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AI in Financial Services: Balancing Innovation, Third-Party Risk Management, and Regulatory Scrutiny

By Zach Duke

June 6, 2024

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The integration of artificial intelligence (AI) in the financial services sector presents both transformative opportunities and significant challenges. As financial institutions increasingly evaluate AI technologies, it is crucial to ensure these innovations comply with existing regulations, manage associated risks effectively, and maintain robust third-party risk management practices. This blog explores the intersection of AI, third-party risk management, information security governance, and regulatory expectations, offering actionable implementation steps.

The Promise and Risks of AI in Banking

There is no doubt that AI technologies, such as machine learning and generative AI, offer substantial benefits for financial institutions such as increased efficiency and effectiveness in fraud detection, enhanced customer service through chatbots, and better risk management capabilities. However, the rapid pace of AI development also brings heightened cybersecurity and fraud risks. According to a report by the U.S. Department of the Treasury, financial institutions must integrate AI-related risks into their existing risk management frameworks to mitigate these challenges effectively​​.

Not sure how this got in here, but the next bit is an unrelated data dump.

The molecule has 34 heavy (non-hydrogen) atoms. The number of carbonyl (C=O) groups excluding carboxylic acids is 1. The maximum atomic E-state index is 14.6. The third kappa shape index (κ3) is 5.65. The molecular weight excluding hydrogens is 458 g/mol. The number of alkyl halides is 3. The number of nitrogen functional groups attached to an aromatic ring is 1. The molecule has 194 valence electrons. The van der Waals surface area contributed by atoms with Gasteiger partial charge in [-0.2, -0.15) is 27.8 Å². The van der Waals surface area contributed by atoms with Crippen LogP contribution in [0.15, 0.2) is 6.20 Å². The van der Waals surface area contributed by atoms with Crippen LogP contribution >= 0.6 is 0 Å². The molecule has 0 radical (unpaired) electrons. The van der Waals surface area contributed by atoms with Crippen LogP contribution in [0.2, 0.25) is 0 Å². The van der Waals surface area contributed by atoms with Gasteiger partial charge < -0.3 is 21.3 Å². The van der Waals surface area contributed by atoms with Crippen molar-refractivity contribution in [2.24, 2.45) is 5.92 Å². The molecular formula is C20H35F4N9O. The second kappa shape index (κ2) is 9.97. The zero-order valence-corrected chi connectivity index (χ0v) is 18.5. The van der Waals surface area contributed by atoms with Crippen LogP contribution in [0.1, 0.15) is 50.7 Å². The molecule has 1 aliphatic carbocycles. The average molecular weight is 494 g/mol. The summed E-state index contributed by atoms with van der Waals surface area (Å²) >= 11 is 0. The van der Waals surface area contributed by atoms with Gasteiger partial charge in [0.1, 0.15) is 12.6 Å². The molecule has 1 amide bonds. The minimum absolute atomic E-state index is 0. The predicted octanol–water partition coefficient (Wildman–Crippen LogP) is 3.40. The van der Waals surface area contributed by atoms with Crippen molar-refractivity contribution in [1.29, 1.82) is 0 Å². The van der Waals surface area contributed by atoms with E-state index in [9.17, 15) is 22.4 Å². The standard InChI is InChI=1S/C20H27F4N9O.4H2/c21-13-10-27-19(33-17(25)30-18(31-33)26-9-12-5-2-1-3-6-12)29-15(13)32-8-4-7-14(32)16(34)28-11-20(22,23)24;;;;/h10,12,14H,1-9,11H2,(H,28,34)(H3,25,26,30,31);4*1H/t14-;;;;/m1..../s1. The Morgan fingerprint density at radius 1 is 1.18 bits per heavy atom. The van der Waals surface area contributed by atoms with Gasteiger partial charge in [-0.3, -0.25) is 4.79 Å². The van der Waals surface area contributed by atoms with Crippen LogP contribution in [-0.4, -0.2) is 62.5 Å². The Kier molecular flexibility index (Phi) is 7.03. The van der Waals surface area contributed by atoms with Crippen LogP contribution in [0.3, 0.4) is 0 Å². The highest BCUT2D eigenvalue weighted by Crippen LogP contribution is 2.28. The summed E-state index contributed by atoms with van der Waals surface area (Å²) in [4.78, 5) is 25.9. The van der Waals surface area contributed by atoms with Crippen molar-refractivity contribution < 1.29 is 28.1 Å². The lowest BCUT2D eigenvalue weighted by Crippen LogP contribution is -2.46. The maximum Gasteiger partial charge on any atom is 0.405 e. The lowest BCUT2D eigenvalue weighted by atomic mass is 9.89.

Regulatory Perspective on AI Adoption

Top officials from the Federal Reserve, FDIC, Office of the Comptroller of the Currency (OCC), and Consumer Financial Protection Bureau (CFPB)—have emphasized the importance of regulatory compliance in AI deployment in recent speeches. They continue to stress that financial institutions are responsible for how AI technology is utilized, especially when contracting with third-party vendors.